Photos by Darrin Phegley
If you are out and about this summer, head on down to Water Street to view the “Nourish” mural located behind Henderson Juice Co. Completed in October 2020, this mural was the first independent mural painted by the very talented artist, Maddy Fritz.
Born and raised in Henderson, Maddy had much experience and was more than qualified to bring a piece of work, such as this, to our downtown community. She is a 2010 Henderson County High School graduate, and a 2013 graduate from Georgetown College where she majored in graphic design and studio art. Maddy was always interested in anything related to arts and crafts at every stage growing up, and she is finally giving back in a way she only dreamed about.
Where The Journey Began
Two years ago, Maddy had the opportunity to work with the muralist, Leah Tumerman, on the “Discover Your Nature” mural on 2nd Street in downtown Henderson. At the time, she worked with the Henderson Tourism Commission doing marketing, so she was able to be involved with the ins and outs of the mural selection process. Maddy worked with Leah for about 100 hours on the mural. After Leah’s assistant left, Maddy essentially became her new assistant for the remainder of the project, as Leah trusted her with a lot of responsibility. Maddy recalls Leah’s encouragement, “Within a year you should get your own wall.” Maddy thought it would be an awesome experience to paint her own mural someday, and Leah really challenged her in preparation for it.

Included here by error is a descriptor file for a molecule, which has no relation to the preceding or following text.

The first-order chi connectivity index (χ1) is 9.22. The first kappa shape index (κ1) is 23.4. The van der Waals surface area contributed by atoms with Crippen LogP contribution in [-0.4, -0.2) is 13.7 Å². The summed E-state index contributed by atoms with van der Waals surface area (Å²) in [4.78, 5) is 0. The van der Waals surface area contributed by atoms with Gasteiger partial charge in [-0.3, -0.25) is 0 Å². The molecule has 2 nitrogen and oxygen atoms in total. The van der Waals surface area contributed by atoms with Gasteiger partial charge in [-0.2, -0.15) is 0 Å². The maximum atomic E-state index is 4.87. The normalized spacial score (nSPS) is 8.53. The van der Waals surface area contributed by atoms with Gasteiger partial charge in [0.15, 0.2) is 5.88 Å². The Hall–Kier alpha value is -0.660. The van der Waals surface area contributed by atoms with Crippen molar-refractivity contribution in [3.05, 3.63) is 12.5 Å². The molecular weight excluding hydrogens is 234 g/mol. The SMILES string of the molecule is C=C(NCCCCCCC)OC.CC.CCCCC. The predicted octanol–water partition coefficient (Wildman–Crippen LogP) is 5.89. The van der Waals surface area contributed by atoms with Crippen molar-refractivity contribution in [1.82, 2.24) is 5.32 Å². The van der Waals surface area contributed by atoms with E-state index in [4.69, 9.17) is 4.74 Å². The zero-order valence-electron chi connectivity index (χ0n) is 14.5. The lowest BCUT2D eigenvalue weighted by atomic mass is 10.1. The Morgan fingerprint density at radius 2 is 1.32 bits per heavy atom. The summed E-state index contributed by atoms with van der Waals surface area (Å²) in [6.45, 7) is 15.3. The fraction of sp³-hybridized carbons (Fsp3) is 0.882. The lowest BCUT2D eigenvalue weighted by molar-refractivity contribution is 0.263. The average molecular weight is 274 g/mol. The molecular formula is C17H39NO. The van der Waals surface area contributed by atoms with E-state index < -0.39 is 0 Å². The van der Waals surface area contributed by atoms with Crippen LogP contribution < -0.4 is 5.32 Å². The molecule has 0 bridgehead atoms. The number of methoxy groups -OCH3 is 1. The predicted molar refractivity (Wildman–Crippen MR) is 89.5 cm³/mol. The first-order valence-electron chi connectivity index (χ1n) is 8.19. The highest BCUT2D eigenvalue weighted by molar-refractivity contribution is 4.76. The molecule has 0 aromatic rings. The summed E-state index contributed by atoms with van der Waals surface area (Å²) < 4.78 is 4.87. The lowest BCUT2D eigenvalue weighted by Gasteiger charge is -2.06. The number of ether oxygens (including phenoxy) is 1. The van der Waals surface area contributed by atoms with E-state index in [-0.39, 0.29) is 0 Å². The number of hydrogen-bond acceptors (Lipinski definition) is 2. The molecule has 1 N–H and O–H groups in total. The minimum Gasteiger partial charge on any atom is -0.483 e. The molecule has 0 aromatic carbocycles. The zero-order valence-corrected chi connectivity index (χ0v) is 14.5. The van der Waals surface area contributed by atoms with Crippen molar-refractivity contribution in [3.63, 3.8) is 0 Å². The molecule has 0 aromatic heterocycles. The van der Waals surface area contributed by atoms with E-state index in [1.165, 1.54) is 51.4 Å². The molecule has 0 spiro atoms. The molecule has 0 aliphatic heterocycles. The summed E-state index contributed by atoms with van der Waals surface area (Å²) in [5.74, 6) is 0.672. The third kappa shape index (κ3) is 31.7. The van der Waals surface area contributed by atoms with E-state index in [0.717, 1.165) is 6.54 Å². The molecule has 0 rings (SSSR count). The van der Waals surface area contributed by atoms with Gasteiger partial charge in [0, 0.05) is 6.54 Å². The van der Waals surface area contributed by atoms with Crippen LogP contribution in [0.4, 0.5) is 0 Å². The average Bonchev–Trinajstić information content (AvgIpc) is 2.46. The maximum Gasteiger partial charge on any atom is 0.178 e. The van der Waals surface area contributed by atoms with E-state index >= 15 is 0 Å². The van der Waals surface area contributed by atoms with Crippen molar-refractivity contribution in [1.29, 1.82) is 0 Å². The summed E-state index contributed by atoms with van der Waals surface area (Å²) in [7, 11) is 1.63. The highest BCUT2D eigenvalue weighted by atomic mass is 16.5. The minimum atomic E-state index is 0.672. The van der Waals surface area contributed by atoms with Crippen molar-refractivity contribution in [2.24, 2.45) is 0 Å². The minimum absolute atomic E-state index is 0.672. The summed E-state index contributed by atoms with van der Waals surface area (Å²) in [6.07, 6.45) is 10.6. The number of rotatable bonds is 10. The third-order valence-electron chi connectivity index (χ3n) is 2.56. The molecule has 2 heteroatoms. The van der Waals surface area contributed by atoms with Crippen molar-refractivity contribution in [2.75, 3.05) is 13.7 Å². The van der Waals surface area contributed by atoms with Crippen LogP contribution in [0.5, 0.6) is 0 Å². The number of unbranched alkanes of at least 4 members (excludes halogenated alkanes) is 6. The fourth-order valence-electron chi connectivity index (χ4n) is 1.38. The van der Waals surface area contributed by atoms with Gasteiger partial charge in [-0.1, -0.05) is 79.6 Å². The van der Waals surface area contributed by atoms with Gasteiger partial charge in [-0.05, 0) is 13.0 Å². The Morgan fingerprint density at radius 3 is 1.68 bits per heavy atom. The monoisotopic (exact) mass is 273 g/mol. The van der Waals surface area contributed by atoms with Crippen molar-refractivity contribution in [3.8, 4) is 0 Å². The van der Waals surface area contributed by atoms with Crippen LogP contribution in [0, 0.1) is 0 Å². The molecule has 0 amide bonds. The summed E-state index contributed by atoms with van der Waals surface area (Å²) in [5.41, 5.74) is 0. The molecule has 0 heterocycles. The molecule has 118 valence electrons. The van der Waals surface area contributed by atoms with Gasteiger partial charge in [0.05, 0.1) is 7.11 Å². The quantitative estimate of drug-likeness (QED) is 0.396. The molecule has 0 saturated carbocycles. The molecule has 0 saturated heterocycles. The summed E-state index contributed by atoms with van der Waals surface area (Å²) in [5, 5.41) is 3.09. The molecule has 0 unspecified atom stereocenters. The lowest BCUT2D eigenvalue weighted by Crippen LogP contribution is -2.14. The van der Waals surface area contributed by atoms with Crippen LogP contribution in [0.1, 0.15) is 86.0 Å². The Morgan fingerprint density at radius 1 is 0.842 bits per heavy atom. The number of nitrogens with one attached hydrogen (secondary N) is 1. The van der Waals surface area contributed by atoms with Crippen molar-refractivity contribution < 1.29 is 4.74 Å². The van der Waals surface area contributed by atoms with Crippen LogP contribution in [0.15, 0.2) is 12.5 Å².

Maddy began looking for leads, and she had a couple, but nothing really came to flourish from those leads. She said last year when the pandemic hit, she told herself, “I’m going to find a wall or a space, no matter how big or small it is. If I get no sponsorships, or no one can pay me, I will just self-fund it.” She said she had $1,000 to build her name and work with the community. “I love being involved, had skill and needed to get my foot in the door,” Maddy said.
Emily Hunter, who owns and operates Henderson Juice Co., wanted an indoor mural painted inside her business during its renovation. Maddy and Emily worked together and were able to make a bargain. Maddy offered to do her mural inside Henderson Juice Co. for free, if Emily could get her connected with the owner of the building to do a mural on the back wall behind Henderson Juice Co. Luckily, everything worked out. They essentially let her make her own design, and Maddy set a goal of raising $1,000 to fund her supplies. Within 24 hours, it was met. “It definitely took more time to plan, design and get organized than it took to do the mural itself,” she said. She started having conversations with Emily in August, and the actual painting didn’t take place until October. Getting the approval from the building owner, obtaining insurance, and figuring out the supply list and paint quote, which comes from California, was a long process.
The Design Process